The Times reporter, Binyamin Applebaum, described the latest meeting as a "gesture of concern"  for Americans who are still struggling to make a living.  The advocacy groups that organized the meeting believe that the Fed should continue aggressively easy monetary policy on the belief it will help wages rise and minority employment rise as well.  The story says nothing about whether the advocates considered whether prolonged easy money would cause prices to rise as well, given that in a service economy, one person's wage is another person's price, and whether their constituencies' net purchasing power would really change that much.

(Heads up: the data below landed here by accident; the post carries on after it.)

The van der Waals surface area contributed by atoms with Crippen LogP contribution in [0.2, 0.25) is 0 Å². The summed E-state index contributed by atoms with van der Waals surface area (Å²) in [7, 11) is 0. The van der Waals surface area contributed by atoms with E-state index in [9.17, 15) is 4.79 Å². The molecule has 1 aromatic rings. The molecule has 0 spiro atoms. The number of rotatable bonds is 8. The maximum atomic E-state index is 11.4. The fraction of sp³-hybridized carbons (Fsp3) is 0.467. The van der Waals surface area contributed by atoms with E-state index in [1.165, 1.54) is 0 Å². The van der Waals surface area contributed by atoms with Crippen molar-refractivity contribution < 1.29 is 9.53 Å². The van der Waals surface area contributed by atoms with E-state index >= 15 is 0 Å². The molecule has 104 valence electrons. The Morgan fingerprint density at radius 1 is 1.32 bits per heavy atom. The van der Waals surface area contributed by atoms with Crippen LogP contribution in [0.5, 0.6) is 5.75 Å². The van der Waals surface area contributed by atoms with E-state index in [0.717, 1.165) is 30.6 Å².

Whatever the political value of symbolic gestures, about which I am incredibly cynical (I think they are either false and disingenuous, or, if tendered and received in good faith as I assume this one was, make for dangerous substitutes for the intellectual rigor that ought to be applied to policy questions, and can lead ultimately to a politics of demagoguery), I think meetings like this are just poor ways to make policy of a macro-economic nature. 

First of all, most obviously, only people who aren't working full-time can take the time to travel to Washington DC to vent.  People who are working hard and succeeding are just as "real" as the people who aren't, but they can't take time off to meet with the Fed.  So meetings like this are biased inputs that proffer a misleading sample and a myopic view of the economy as a whole.  If the Fed wants to sample the views of "real people" in formulating policy, polling firms have tried and true methods to generate demographically accurate samplings, as opposed to just listening to self-selected squeaky wheels.